James Patrick ‘Jim’ O’Conor, real estate broker and a founder of one of Maryland’s largest home sales firms, dies

James Patrick ‘Jim’ O’Conor, real estate broker and a founder of one of Maryland’s largest home sales firms, dies

James Patrick “Jim” O’Conor, a real estate broker who was a founder of one of Maryland’s largest home sales firms, died of heart failure Dec. 19 at his Lutherville home. He was 94.

Born in Baltimore and raised on Chancery Road, he was the son of Mary Eugenia Byrnes and Herbert R. O’Conor Sr., the governor of Maryland in the 1940s who was later a U.S. senator.

He attended the old Mount Washington Country School for Boys and was a 1947 graduate of Loyola Blakefield in Towson, where he played basketball. He earned a degree at Loyola University Maryland.

Mr. O’Conor started as a Monumental Brick and Supply Co. brick salesman and received his real estate license in 1953. He then joined the W. Burton Guy & Co. firm, where he worked in home sales.

In 1961, he was a co-founding partner of O’Conor, Byrnes & Flynn, later known as O’Conor & Flynn.

In 1984, he was a founder of another real estate firm, O’Conor, Piper & Flynn. Mr. O’Conor worked with Bill Flynn, Jim Piper and John Evans to create the new business.

“Jim was a great friend and business partner. He was one of the icons of the industry,” said John Evans, his business partner. “We put the merger [with other real estate firms] together at the Quality Inn on York Road close to the O’Conor and Flynn office at the Beltway. We discussed how the four of us could align and make something good of it.”

The company grew to 2,300 agents and 53 offices in Maryland, Pennsylvania and Delaware. The majority of its business was based in Central Maryland.

“Jim was highly respected and a leader. His acumen and business sense were at the top,” Mr. Evans said.

“He was down to earth,” said Kathie Connelly, former executive director of the Maryland Real Estate Commission. “He was detail-oriented and kept a fresh to-do list every day. He was a numbers man and could do them in his head. And Jim was approachable.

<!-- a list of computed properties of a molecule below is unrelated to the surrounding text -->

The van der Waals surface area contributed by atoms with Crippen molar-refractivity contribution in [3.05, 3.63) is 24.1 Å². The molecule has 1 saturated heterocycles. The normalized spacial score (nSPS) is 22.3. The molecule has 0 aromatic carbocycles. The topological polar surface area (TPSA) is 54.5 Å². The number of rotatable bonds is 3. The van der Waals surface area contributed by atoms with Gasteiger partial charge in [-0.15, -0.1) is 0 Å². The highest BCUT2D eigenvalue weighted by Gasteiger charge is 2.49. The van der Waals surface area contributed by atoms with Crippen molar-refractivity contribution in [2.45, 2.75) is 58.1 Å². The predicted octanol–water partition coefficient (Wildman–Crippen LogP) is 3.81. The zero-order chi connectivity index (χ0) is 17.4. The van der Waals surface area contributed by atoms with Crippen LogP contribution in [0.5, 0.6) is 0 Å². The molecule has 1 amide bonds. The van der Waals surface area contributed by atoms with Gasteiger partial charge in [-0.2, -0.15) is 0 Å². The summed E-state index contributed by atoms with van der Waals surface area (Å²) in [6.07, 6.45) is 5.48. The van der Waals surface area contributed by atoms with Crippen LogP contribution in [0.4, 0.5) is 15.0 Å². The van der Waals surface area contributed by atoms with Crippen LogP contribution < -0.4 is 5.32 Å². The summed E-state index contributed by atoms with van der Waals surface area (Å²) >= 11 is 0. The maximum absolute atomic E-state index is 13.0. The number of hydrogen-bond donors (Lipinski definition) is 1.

James Patrick
James Patrick “Jim” O’Conor was active with numerous organizations including the Mission Helpers of the Sacred Heart, Stella Maris and the ARC Baltimore.

“He always said, ‘You need to do the right thing. It may be hard, but you need to do it,‘” Ms. Connelly said.

His firm became the largest, independently owned real estate company in Maryland before its sale in 1998 to National Realty Trust Inc. a family history said.

“Jim was a pillar in the industry,” said Al Ingraham, chief executive at the Greater Baltimore Board of Realtors.  “He set a tone and standard in professional business ethics that may have existed before, but he brought it to the forefront.

“When his agents failed to pay their annual dues to the Greater Baltimore Board of Realtors, he invested in them and brought his checkbook and paid their dues. He then took the dues from their next two commissions,” Mr. Ingraham said.

Mr. O’Conor retired in 2003 as a senior vice president of NRT Mid-Atlantic Inc., a real estate services company.

He sat on the boards of the University of Maryland Medical System, the Baltimore Symphony Orchestra, the Sheppard and Enoch Pratt Hospital, Loyola University Maryland and Towson University.

The maternity ward at UMMS/St. Joseph’s Hospital is named after Mr. O’Conor and his late wife, Katherine Elizabeth “Bette” Ellis O’Conor.

He was also active with the Mission Helpers of the Sacred Heart, Stella Maris, the ARC Baltimore, Notre Dame Preparatory School and Signal 13 Foundation, which assists families of police officers killed or wounded in the line of duty.

Survivors include three sons, Sean O’Conor, of Phoenix in Baltimore County, Thomas O’Conor, of Lutherville, and Terrence O’Conor, of Nerja, Spain; three daughters, Kristen Reynolds, of St. Petersburg, Florida, Mary O’Conor, of Towson, and Lauren Berger, of Lutherville; 13 grandchildren; and 10 great-grandchildren.

His wife of 65 years died in 2015.

His son, James P. O’Conor Jr., died in 2008. Another son, Robert O’Conor, died in 2020.

A Mass was held last Thursday at Immaculate Conception Roman Catholic Church in Towson.

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